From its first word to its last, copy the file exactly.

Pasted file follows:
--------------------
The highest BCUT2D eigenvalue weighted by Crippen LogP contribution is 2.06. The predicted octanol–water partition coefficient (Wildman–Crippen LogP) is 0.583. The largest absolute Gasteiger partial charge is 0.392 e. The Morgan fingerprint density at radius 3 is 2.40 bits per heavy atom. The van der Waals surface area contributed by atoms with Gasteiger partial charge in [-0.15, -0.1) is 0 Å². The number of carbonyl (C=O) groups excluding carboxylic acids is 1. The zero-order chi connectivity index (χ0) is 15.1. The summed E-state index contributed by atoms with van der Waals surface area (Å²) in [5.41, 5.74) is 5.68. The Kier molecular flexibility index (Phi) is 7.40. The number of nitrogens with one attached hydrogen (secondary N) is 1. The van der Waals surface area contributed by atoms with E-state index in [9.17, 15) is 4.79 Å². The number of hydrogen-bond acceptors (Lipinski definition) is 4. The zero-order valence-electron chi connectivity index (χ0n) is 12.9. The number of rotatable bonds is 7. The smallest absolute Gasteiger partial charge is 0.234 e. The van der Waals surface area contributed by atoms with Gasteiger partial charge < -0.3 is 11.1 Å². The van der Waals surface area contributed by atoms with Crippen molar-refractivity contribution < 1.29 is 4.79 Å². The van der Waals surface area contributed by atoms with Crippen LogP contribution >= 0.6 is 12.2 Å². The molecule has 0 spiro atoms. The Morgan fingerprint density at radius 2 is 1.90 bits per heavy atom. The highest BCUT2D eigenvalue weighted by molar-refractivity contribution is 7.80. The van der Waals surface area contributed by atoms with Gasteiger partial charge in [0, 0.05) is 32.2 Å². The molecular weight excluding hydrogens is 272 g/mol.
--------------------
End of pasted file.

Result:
The highest BCUT2D eigenvalue weighted by Crippen LogP contribution is 2.06. The predicted octanol–water partition coefficient (Wildman–Crippen LogP) is 0.583. The largest absolute Gasteiger partial charge is 0.392 e. The Morgan fingerprint density at radius 3 is 2.40 bits per heavy atom. The van der Waals surface area contributed by atoms with Gasteiger partial charge in [-0.15, -0.1) is 0 Å². The number of carbonyl (C=O) groups excluding carboxylic acids is 1. The zero-order chi connectivity index (χ0) is 15.1. The summed E-state index contributed by atoms with van der Waals surface area (Å²) in [5.41, 5.74) is 5.68. The Kier molecular flexibility index (Phi) is 7.40. The number of nitrogens with one attached hydrogen (secondary N) is 1. The van der Waals surface area contributed by atoms with E-state index in [9.17, 15) is 4.79 Å². The number of hydrogen-bond acceptors (Lipinski definition) is 4. The zero-order valence-electron chi connectivity index (χ0n) is 12.9. The number of rotatable bonds is 7. The smallest absolute Gasteiger partial charge is 0.234 e. The van der Waals surface area contributed by atoms with Gasteiger partial charge < -0.3 is 11.1 Å². The van der Waals surface area contributed by atoms with Crippen molar-refractivity contribution < 1.29 is 4.79 Å². The van der Waals surface area contributed by atoms with Crippen LogP contribution >= 0.6 is 12.2 Å². The molecule has 0 spiro atoms. The Morgan fingerprint density at radius 2 is 1.90 bits per heavy atom. The highest BCUT2D eigenvalue weighted by molar-refractivity contribution is 7.80. The van der Waals surface area contributed by atoms with Gasteiger partial charge in [0, 0.05) is 32.2 Å². The molecular weight excluding hydrogens is 272 g/mol.